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September 17, 2020      5:08 PM

Updated: Most businesses can soon return to 75% operating capacity, Abbott announces

But bars will remain closed for now because of social distancing concerns, Abbott said during a Texas Capitol news conference with reporters packed into a small room when a 300-seat auditorium is available right downstairs

Editors note: This story has been updated throughout, including new comments from bar and nightclub owners – SB

In his first scheduled update on the state’s coronavirus response in more than a month, Gov. Greg Abbott on Thursday announced that because "the number of people recovering from COVID continues to skyrocket,” the vast majority of retail stores, restaurants, office buildings, manufacturing facilities, museums, and libraries across Texas can go back up to 75% operating capacity on Monday. Nursing homes, meantime, will see restrictions relaxed starting now.

Three regions where hospitalizations for COVID-19 remain high are excluded from this lifting of restrictions: The Rio Grande Valley, Laredo and Victoria areas.

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By Scott Braddock

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September 17, 2020      5:06 PM

TSAPAC unveils general election endorsements

The full list of endorsements can be downloaded here.

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September 16, 2020      4:18 PM

SB: Texas Senate may grind nearly to a halt if pandemic still rages in January

Nothing is set in stone, but multiple sources confirm Lt. Gov. Patrick convened a call of committee chairs in which worst case scenarios were discussed

Over the last couple weeks, there has been significantly more chatter about how the Texas Senate will handle its business during the pandemic if it still looms large in daily life when the constitutionally mandated start of the legislative session arrives in January. Odds are that will be the case.

The Texas House, naturally, has been much more open about its deliberations on how to operate despite the fact there is no long-term hierarchy after the events of the last year. In August, House Administration released the results of a survey of members showing overwhelming support for measures like mandatory masks and temperature checks.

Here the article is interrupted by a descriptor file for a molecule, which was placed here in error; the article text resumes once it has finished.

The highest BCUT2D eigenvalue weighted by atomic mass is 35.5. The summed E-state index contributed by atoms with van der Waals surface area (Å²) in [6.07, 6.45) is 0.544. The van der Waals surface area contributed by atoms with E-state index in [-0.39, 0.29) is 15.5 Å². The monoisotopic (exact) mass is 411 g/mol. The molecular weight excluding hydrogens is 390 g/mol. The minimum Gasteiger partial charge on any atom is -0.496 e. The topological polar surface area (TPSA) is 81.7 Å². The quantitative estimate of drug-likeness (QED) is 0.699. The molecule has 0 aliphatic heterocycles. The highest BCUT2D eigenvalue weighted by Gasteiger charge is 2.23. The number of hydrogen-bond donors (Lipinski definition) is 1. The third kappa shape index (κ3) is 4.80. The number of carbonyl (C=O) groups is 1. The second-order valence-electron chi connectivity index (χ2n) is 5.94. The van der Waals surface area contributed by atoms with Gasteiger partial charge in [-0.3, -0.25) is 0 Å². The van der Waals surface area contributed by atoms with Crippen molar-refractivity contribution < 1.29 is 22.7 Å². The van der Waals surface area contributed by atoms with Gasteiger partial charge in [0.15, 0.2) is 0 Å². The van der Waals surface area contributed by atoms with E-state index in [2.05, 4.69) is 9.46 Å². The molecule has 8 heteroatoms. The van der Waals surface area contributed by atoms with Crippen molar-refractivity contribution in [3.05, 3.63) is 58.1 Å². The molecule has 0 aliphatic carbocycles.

With the Texas Senate, as is longstanding tradition, the code is harder to crack.

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By Scott Braddock

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September 15, 2020      5:00 PM

Early voting at a trickle in special election to succeed Sen. Pat Fallon

Tiny numbers of voters heading to the polls in the expansive district as Shelley Luther goes negative on TV against Chairman Springer

Early voting is underway for the special election to replace Sen. Pat Fallon of Prosper but you would be forgiven for not noticing given the low turnout.

In the six-way race for Senate District 30 are five Republicans and one Democrat. Running on the Republican side are Texas House Agriculture and Livestock Chairman Drew Springer of Muenster, Denton Mayor Chris Watts, software engineer Andy Hopper, business owner Craig Carter, who ran in the 2018 primary, and activist and hair salon owner Shelley Luther. The only Democrat is International Brotherhood of Electrical Workers Local 20 Secretary Jacob Minter.

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By James Russell

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September 15, 2020      4:58 PM

TSTA files first teacher grievance on enforcement of COVID-19 policies

The complaint was made against the Killeen ISD: “Our members do not feel safe…Our members are being unfairly penalized because the school district has failed to prepare accordingly for the virtual learning of all its students during the 2020-2021 school year.”

The Texas State Teachers Association has filed the first of what is likely to be many grievances against school districts in Texas accused of practicing unsafe COVID-19 policies.

The grievance against the Killeen Independent School District was filed under the section of policy related to personnel management. This is the section of code, which almost all school districts carry on their books, that allows employees to complain about work conditions, sexual harassment and lodge whistleblower complaints.

The Killeen Educators Association alleges the school district has forced teachers and paraprofessionals to work in an unsafe environment, touting procedures to protect employees but then failing to deliver on those promises.

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By Kimberly Reeves

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September 15, 2020      4:40 PM

Texas Supreme Court rules Green Party candidates must be added back to ballot for US Senate, Railroad Commission, and CD 21

An appeals court had previously sided with Democrats who argued the Greens should be excluded for lack of paying filing fees

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September 14, 2020      5:20 PM

SB: General election campaigns ramp up with Texas House GOP embracing traditional block walking, Democrats going a different direction